When our oldest needed brain surgery, he took the time to help find people to watch our other kiddos and helped make sure that SuperBoy always had one of us with him in the hospital. He also made sure that I was able to eat at the hospital and at home, even with my special diet. This dear daddy went with the physical therapist and SuperBoy to make sure he could make it up and down the stairs before we brought him home, and made him a bed in the living room until it was safe for Him to sleep in his loft bed again.

This daddy has met me in the emergency department time and again to check on our PG because of an asthma flare-up, continued falling, and other unusual health concerns. He's rushed her there himself because she couldn't stop moving and she was desperate and tired and crying. He's had to pick her up from a fall or carry her up stairs to bed countless times. He makes arrangements and takes precautions so that she can do activities and go on field trips and excursions and doesn't have to stay behind. He makes sure she gets to be a kid and not just a bunch of illnesses piled into one little body.

He reminds our youngest that no matter what, his daddy loves him. Even when he draws on the wall, throws a tantrum, or wets his pants; his daddy loves him. Even when Daddy can't go to the ultrasound or the visit with the kidney doctor, his daddy loves him and wishes he could be there. 

My husband, the care giver, is willing to give up time when he would rather be watching the Royals play or listening to Hamilton to help me get the kids ready for bed because PG has been falling a lot and needs someone with her all the time; or because my knee just dislocated and I can't walk. He gives up time with the guys, and instead takes the time with our oldest guy so they can build a strong relationship of trust and respect. So he can help our teen to grow into a self-sufficient, responsible young man who can make his dreams a reality. He takes the time to make sure each of our children knows how wonderful they are by spending one-on-one time with them and getting to know each of their likes and dislikes. He takes the time to show them that no matter what their struggles are, they can still dream and reach for the stars even from a wheelchair.

This doesn't even address all the time and energy he puts into taking care of a wife whose body is so unpredictable it can go from happy and enjoying life one moment to severe pain and fatigue, or even stoke-like from a rise in body temperature the next. There are all the times when he has to carry me up or down the stairs, wrestle with my wheelchair, help me put braces on, rub my spasming muscles, or simply hold me while I cry. 

All of these things he does after working a full time job, not knowing if he'll need to come home and have to fix dinner because his disabled wife didn't have the energy to do it, or clean up a mess the kids made, or wash a load of laundry; when he would really just like to sit down and chill. It can be difficult and nearly impossible to find a way to relax with the loud yelps and jerks of Tourette, the inflexible nature of OCD causing someone to pace or have an anxiety attack, the crying and meltdowns from overloaded senses, and the rambunctiousness of a preschooler who is almost always mischievous and gets himself hurt and bruised easily; and yet this dad sticks with it. He helps with potty training and showers, making meals and grocery shopping, planning medical trips and one-on-one time with each of our children. He is an amazing dad who puts more love and compassion into one day than many people have to put into a month. He doesn't to it all with a smile, that would be too much to ask of anyone; but he does it because he loves our family and wants what is best for each of us.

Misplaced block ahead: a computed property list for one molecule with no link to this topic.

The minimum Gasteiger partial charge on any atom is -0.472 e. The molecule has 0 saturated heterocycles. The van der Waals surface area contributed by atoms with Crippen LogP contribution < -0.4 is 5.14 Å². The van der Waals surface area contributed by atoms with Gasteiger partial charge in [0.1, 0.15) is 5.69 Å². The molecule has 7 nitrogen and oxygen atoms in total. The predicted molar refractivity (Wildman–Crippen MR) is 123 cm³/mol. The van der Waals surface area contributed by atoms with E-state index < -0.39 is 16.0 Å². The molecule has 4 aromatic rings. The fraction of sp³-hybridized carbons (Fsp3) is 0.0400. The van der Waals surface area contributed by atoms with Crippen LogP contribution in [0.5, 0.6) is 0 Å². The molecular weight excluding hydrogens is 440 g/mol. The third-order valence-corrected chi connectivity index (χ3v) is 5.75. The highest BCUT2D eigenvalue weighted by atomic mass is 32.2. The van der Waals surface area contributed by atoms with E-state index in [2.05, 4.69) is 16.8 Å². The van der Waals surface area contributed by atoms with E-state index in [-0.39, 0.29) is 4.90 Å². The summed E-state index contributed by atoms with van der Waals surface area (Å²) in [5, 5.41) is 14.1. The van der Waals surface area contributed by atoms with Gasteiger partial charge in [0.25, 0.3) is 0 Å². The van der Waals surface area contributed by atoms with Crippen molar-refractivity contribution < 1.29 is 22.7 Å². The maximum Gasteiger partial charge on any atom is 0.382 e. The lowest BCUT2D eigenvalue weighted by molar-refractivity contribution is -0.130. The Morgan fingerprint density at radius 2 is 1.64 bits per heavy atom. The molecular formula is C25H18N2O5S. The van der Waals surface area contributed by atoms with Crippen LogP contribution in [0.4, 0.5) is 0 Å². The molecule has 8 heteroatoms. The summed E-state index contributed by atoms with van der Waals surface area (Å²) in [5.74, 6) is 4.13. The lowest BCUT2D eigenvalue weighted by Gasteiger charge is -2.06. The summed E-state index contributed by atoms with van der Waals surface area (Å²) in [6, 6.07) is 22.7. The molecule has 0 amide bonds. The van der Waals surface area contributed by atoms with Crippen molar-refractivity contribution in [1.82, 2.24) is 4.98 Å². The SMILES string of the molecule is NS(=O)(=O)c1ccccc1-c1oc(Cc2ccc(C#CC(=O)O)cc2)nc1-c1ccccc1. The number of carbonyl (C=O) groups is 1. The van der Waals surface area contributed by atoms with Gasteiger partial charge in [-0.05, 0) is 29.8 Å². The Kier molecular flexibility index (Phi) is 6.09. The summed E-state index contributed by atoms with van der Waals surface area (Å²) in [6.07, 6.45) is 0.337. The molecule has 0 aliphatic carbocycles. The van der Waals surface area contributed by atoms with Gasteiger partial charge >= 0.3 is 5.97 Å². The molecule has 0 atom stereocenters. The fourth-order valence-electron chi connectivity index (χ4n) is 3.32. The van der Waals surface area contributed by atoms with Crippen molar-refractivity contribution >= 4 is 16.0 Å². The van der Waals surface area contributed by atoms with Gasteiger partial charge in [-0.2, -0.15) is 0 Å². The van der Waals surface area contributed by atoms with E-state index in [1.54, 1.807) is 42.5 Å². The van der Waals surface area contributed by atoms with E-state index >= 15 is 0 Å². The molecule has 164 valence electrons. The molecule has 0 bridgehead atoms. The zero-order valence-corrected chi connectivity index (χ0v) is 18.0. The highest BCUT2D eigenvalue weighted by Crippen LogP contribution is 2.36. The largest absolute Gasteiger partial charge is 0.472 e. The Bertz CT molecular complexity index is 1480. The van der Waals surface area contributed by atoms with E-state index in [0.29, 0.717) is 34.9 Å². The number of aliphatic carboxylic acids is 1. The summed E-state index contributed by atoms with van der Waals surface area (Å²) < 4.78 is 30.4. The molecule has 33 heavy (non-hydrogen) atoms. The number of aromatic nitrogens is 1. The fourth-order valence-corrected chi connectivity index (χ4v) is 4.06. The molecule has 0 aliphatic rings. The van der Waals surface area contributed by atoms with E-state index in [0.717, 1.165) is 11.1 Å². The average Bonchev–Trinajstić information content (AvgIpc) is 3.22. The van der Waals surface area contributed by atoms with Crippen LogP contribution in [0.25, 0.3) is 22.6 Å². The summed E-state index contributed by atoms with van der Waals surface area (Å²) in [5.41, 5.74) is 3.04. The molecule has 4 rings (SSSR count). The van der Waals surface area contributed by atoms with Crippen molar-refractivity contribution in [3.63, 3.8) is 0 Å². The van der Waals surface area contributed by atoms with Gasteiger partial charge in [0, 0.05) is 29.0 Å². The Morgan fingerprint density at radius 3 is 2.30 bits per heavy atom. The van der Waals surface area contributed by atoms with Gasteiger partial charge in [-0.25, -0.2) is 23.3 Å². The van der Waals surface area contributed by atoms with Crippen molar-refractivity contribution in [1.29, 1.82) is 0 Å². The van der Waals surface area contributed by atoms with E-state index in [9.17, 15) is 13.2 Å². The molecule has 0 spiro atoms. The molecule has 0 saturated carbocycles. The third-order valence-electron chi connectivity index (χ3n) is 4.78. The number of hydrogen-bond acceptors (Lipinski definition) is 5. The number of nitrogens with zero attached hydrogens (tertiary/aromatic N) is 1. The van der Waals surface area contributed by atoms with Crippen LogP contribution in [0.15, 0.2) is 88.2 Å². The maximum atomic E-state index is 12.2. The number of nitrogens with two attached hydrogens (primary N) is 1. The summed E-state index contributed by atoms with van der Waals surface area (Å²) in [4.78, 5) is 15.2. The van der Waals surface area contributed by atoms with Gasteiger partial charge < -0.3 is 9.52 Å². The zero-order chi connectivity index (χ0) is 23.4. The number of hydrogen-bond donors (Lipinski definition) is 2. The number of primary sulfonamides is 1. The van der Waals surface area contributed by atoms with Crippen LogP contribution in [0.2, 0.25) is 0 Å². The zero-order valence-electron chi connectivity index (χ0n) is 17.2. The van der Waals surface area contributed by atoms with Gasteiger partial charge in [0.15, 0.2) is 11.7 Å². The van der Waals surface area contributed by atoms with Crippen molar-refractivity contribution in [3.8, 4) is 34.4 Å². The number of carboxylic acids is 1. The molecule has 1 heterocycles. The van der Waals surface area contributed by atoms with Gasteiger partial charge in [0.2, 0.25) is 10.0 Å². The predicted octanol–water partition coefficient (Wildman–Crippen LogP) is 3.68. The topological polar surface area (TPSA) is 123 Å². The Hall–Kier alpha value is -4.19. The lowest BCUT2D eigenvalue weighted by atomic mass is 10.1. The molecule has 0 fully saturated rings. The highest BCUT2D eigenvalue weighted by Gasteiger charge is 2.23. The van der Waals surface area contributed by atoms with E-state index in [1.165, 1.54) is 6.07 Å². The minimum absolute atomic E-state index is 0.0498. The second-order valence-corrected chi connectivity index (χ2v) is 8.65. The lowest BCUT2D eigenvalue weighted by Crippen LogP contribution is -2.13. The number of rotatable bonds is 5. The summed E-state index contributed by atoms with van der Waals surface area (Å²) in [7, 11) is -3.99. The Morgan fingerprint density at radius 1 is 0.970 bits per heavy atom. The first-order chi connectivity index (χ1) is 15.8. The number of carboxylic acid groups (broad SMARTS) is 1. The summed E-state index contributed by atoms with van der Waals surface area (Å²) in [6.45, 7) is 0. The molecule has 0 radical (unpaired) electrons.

So, the next time you see a dad of a special and unique family similar to ours; instead of telling him how strong he is, tell him he's a good dad and that it's okay to take some time off for himself. It's okay to cry and mourn and become angry for his child/children/wife who can't do all the thing he wants for them. It's okay to be strong in the eyes of the world, but it's equally okay to need help and not do it all yourself. The strength these dads have goes far beyond what society sees, so tell them you appreciate them for the things they do that you know nothing about. Give them a hearty hand shake or even a hug. 

So, to my husband, I love you. I appreciate you. I couldn't walk this road without you, and I don't want to walk it without you. 

 To my husband, to my dad, and all the other dads out there today, thank you for loving your children. Happy Fathers' Day!

Friday, June 17, 2016

Starting again

So, I'm going to try to blog on a more regular basis. There are two main reasons why I think I should do this. 1. It's therapeutic. Life is hard, confusing, and frustrating right now. Blogging will hopefully allow me to get some of my frustration out, and hopefully it will help me look for the positive things in my day. 2. To bring awareness to a rare illness that desperately needs more research and more informed medical professionals. 

My goal for each blog is to share a bit of what is going on in our lives, share a Scripture or song that has touched my heart in some way or speaks to my feelings, and share a positive note from the day.

I hope you'll follow along on this journey. It's not where I ever expected to go with this blog, but hopefully it will benefit someone.

God bless and see you soon!

I'll leave you with this photo I took earlier today of three of my kiddos playing in the water. They had a blast! πŸ˜€

Friday, February 12, 2016


Today began full of EDS pain and gastroparesis nausea complicated by low blood sugar. It was NOT a good morning. My caring husband made me breakfast, and struggled with the desire to stay home to take care of me and the need to go to work. There were tears and stress and even a bag in case my breakfast wouldn't stay down. We decided he should go to work and hope that I would feel better soon. Well, I'm typing this at 10:18AM, and I'm feeling much better.